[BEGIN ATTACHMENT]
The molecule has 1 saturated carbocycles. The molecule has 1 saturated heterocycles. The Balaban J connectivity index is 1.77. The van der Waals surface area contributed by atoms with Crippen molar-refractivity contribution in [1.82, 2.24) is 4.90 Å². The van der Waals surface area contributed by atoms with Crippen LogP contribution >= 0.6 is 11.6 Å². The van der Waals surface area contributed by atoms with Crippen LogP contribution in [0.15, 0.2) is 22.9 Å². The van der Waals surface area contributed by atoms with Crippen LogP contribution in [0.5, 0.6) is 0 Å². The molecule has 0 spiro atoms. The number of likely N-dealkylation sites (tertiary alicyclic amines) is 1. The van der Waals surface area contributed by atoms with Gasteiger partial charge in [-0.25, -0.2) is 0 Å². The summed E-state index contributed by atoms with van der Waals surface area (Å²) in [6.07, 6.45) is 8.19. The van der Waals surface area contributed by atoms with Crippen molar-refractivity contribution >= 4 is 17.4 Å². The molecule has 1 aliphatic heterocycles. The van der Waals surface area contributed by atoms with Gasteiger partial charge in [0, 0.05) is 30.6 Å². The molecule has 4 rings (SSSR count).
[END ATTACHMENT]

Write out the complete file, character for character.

The molecule has 1 saturated carbocycles. The molecule has 1 saturated heterocycles. The Balaban J connectivity index is 1.77. The van der Waals surface area contributed by atoms with Crippen molar-refractivity contribution in [1.82, 2.24) is 4.90 Å². The van der Waals surface area contributed by atoms with Crippen LogP contribution >= 0.6 is 11.6 Å². The van der Waals surface area contributed by atoms with Crippen LogP contribution in [0.15, 0.2) is 22.9 Å². The van der Waals surface area contributed by atoms with Crippen LogP contribution in [0.5, 0.6) is 0 Å². The molecule has 0 spiro atoms. The number of likely N-dealkylation sites (tertiary alicyclic amines) is 1. The van der Waals surface area contributed by atoms with Gasteiger partial charge in [-0.25, -0.2) is 0 Å². The summed E-state index contributed by atoms with van der Waals surface area (Å²) in [6.07, 6.45) is 8.19. The van der Waals surface area contributed by atoms with Crippen molar-refractivity contribution >= 4 is 17.4 Å². The molecule has 1 aliphatic heterocycles. The van der Waals surface area contributed by atoms with Gasteiger partial charge in [0, 0.05) is 30.6 Å². The molecule has 4 rings (SSSR count).